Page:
outrageously, Ms. Alexander tried to link her column to the memory of Martin Luther King, Jr., though she presents no convincing evidence that he would have agreed with her premise. To the contrary, the Dr. King that AJC leaders worked with on civil rights and other pressing issues, in the 1960s, was a staunch friend of Israel (and the mainstream Jewish community).
I can’t help but wonder how Dr. King would have reacted to such a piece that seeks to shamelessly exploit his memory —and hijack his legacy — by turning an outspoken friend of Israel into a would-be moral cudgel against the world’s only Jewish-majority country. My guess is he would have been appalled.
Harris lists the “countless outrages” in the piece, including:
She unabashedly applauds boycotts of Israel; falsely accuses the Jewish state of apartheid; approvingly cites extremist voices like the misnamed Jewish Voice for Peace; endorses the Palestinian “right of return,” which would mean the end of Israel; veers dangerously close to anti-Semitism with references to Jewish money; and charges the country with endless acts of oppression against both its Arab citizens (who, in reality, are fully active in just about every aspect of Israeli life, including the Supreme Court) and Palestinians.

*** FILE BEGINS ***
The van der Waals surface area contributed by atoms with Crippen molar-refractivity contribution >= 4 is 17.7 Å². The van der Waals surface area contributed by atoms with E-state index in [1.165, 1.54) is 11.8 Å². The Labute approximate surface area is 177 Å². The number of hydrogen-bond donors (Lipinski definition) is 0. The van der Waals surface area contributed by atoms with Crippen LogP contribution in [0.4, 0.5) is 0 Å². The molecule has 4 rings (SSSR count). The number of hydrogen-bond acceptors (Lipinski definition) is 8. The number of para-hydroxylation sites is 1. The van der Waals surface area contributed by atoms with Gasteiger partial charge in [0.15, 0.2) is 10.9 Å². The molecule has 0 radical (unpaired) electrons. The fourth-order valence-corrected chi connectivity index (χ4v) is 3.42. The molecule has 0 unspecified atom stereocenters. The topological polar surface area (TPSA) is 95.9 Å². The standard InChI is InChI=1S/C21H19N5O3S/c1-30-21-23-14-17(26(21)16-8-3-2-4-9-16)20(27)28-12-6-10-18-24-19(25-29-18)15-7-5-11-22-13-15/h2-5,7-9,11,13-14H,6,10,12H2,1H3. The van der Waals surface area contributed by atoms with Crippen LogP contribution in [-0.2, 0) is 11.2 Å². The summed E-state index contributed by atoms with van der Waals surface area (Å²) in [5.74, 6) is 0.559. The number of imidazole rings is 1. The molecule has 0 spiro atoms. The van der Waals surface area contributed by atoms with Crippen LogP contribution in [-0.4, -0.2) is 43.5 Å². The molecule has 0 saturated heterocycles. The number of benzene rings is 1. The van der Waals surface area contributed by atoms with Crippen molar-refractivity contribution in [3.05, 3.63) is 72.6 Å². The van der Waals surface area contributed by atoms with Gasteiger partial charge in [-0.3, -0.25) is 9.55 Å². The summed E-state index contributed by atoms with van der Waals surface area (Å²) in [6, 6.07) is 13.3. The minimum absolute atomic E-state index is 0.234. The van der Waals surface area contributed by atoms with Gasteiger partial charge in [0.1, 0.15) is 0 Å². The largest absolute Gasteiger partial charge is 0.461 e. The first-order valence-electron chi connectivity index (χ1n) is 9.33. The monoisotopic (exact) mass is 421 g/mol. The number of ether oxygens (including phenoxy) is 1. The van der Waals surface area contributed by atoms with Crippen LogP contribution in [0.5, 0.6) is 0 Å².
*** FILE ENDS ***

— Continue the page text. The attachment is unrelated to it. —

He expected more sympathy:
Nowhere does she show any understanding of Israel, much less even an ounce of sympathy for its unenviable situation in a rough-and-tumble region where the weak don’t last long and, tragically, peace has proved elusive.
Stoll says that Alexander’s comment about the Israel lobby links to the Washington Post “rather than to any actual documentation of such power,” as if the Post is controlled by Israel. “Never mind that the lobby isn’t ‘Israel’s’ but America’s, consisting of American Jews and Christians who support Israel for many excellent reasons,” Stoll elaborates.
This is Alexander’s reference to the Israel lobby and apartheid:
Our elected representatives, who operate in a political environment where Israel’s political lobby holds well-documented power, have consistently minimized and deflected criticism of the State of Israel, even as it has grown more emboldened in its occupation of Palestinian territory and adopted some practices reminiscent of apartheid in South Africa and Jim Crow segregation in the United States.
This is Alexander’s reference to money:
[C]ivil rights activists and organizations have remained silent as well… because they fear loss of funding from foundations, and false charges of anti-Semitism
Harris is obviously worried. He claims that Palestinians are doing great in the occupation:
Of course, there’s not even a hint that, absent a peace partner to achieve a two-state accord, Israel tried at the very least to minimize the impact of occupation, as evidenced by a growing Palestinian population, rising life expectancy, improving standard of living, substantial self-government, and the founding of several universities in the West Bank.